The little white house still stands on the hill in Eldon, but its future is clouded. Owner Carl Smith, 80, who has six children, is leaning toward turning it over to the state for use as a Grant Wood museum, hoping its fame can generate income in the depressed farming area. He is worried, however, about the fate of its tenants, Kelly Haynes and his family. The Hayneses pay $50 a month to live in the three-bedroom house. "They can't even afford the $50," says Smith. "Their parents pay that."
Smith is to meet with state officials in three weeks to discuss plans for the house. He doesn't feel he can stipulate that the Hayneses must be kept on. An agitated Mrs. Haynes says, "The state better be prepared to find us another place to live. They just better. They can't just throw us out."
Many Eldon residents support the museum idea, as does Wood's sister Nan, now 88. State Sen. Donald E. Gettings of Ottumwa says that a Grant Wood museum/souvenir stand "could be as popular as Mount Rushmore." Nevertheless, Stanford University's Wanda M. Corn opposes Gettings' plan. Says Corn, a Grant Wood expert: "I think the house should be left in its plain state without a lot of honky-tonk, so that people can come upon it just exactly as Grant Wood did—as a simple little house at the edge of town." The Hayneses no doubt agree.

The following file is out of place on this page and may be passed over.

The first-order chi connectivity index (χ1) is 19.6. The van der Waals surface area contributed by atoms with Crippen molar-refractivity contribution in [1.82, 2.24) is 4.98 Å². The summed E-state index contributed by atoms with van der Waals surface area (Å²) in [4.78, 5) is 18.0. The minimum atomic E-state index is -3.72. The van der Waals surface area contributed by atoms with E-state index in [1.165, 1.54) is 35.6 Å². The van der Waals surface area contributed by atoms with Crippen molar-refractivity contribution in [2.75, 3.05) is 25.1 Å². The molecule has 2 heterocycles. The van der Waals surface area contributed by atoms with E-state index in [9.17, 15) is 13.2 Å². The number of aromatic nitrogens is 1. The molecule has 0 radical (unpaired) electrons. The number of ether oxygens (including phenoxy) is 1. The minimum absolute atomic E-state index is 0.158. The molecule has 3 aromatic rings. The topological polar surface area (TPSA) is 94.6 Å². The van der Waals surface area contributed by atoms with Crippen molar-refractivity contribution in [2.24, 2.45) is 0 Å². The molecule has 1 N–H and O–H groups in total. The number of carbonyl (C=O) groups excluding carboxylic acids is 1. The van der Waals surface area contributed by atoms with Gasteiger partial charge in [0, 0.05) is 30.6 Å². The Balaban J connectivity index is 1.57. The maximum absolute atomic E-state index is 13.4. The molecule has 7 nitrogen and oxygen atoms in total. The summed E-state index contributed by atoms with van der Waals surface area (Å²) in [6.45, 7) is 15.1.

In August 1930 an unknown young artist named Grant Wood sketched a little white house on a hill in Eldon, Iowa. When he later committed the house to canvas, it served as the background for American Gothic, the stern portrait of an Iowa farmer and his sour-faced daughter (actually Wood's dentist and sister) that became an American icon.